The feedback about “must always pass”  tests is good.  That is what our build verification tests are meant to show, but reading this prompted me to think about three things: 1) maybe we’re not looking at the right things in the bvt’s.  2) maybe we need a more comprehensive set that takes longer to run but which still completes within a day or so.  3) can we get community help here?  i.e. perhaps we augment what we’re doing with a suite that the community provides.  That would be a great rallying data point for the division – do our daily builds at least reach the bar for what customers are willing to install?  I’m not looking to pass work off on others, just thinking about where I can blur the line between internal and external so that everyone ends up better off in the end.  I don’t remember if I’ve written about this before, but I’m also interested in the possibility of developing many test cases in public workspaces so people can at least see them.  Maybe bvts are the pilot we’ve been seeking.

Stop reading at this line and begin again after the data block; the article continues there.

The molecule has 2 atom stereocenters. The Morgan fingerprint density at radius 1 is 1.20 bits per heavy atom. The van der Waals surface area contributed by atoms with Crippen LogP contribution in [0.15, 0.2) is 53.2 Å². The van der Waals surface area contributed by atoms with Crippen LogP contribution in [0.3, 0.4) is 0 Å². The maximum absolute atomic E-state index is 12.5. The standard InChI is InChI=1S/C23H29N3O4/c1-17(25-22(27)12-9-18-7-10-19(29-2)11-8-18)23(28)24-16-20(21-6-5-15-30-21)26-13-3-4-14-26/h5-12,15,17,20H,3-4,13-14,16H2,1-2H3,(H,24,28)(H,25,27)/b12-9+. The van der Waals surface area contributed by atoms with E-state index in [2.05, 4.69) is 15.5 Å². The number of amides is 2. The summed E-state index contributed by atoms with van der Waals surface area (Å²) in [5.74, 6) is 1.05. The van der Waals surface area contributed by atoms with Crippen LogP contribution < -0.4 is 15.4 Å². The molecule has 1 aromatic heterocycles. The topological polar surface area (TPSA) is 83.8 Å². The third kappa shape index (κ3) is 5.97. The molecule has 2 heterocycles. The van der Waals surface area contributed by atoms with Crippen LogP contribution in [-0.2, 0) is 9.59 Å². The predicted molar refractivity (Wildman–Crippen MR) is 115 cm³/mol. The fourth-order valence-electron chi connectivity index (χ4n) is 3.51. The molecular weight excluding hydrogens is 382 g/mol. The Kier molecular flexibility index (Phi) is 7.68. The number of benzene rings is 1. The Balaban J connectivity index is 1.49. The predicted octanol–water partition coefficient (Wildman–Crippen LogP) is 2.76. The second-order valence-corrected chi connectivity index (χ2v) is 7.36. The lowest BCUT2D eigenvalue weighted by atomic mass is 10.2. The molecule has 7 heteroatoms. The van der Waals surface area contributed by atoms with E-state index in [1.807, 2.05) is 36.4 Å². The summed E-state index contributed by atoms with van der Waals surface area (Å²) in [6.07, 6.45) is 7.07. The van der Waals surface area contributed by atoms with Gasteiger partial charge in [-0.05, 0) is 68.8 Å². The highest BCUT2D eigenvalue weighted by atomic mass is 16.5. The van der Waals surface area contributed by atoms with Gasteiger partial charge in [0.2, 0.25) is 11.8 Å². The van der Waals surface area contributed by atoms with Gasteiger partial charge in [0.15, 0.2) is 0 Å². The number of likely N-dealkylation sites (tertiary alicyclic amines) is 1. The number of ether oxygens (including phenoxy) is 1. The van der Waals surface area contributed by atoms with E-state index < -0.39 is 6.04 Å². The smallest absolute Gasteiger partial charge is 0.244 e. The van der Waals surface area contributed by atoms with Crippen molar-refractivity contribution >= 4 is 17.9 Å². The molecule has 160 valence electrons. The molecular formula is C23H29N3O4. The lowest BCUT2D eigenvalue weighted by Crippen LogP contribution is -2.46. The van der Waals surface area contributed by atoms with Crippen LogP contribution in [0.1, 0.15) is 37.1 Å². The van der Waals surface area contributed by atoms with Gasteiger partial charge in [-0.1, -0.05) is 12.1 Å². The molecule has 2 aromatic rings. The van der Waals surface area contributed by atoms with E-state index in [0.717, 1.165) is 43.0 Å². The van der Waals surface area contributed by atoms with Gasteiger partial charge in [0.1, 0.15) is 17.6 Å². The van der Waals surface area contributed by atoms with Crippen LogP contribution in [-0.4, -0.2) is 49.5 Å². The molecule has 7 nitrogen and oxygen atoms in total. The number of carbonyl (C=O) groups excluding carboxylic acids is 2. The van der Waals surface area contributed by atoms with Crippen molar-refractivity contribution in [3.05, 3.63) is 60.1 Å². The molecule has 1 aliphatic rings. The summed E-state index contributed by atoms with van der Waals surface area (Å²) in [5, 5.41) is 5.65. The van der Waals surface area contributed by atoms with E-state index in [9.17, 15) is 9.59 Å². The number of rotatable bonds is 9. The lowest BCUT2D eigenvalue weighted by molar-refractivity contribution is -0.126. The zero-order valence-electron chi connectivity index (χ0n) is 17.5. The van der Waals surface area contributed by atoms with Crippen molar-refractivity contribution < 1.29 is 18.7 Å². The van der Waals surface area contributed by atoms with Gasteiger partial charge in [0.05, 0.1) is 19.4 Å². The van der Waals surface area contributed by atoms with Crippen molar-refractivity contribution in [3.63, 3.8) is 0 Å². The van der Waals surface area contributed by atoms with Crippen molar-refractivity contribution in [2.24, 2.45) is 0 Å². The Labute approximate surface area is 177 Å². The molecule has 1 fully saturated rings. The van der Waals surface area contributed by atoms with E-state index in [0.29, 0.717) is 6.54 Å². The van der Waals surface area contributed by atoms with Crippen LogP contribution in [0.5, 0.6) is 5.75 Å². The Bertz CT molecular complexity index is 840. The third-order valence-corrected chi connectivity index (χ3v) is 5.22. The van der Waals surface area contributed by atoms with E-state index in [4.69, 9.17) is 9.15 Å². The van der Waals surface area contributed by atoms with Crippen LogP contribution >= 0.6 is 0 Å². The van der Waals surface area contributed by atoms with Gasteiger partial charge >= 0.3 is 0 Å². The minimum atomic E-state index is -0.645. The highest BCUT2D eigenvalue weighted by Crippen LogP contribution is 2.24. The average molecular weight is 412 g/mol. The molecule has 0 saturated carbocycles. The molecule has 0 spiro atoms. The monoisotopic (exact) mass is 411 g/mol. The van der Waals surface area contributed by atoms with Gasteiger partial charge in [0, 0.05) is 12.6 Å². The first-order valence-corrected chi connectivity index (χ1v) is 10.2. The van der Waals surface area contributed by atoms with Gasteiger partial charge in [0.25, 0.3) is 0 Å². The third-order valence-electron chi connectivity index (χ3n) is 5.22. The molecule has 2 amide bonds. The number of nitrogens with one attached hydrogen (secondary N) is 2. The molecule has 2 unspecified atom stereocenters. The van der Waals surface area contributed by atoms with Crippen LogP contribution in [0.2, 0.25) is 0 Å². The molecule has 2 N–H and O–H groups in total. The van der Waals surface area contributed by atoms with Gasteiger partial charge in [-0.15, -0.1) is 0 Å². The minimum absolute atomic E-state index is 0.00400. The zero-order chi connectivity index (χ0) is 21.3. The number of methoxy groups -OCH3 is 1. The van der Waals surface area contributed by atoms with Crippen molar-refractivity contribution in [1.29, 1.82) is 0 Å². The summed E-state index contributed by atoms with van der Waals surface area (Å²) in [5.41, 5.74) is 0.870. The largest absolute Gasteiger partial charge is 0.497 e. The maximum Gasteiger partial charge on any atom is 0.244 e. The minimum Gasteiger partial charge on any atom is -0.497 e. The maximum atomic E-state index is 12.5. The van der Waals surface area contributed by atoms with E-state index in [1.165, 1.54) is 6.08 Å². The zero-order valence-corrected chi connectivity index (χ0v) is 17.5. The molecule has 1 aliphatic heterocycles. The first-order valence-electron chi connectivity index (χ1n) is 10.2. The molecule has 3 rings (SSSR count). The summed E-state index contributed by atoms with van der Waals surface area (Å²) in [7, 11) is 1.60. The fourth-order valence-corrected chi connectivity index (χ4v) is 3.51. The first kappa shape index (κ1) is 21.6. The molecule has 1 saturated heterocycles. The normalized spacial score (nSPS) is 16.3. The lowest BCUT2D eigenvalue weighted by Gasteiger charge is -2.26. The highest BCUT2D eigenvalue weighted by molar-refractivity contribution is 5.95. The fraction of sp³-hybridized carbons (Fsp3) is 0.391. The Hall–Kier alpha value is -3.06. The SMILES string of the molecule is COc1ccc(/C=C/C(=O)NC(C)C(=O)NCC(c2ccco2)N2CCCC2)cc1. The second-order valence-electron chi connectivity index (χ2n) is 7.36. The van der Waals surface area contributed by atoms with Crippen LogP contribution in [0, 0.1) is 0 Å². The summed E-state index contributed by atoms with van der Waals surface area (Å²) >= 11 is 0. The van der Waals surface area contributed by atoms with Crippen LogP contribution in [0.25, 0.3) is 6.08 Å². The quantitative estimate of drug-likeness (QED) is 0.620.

Thanks for the comments re: encouraging people to try this.  That’s exactly where we are (although we’re also lucky to have strong support from Eric Rudder on down to help the division get started and survive through the inevitable glitches).  People are pretty excited about being more aligned with customers’ needs and wants.   I haven’t met a person who thinks this is a bad thing.  The concerns I have heard are very legitimate:  build quality is variable, how do we do this in a way that doesn’t cause customers to waste their time or  become dissatisfied, it’s extra work to gather/publish some of this information.  Those are all things to work through, vs. reasons for not doing it.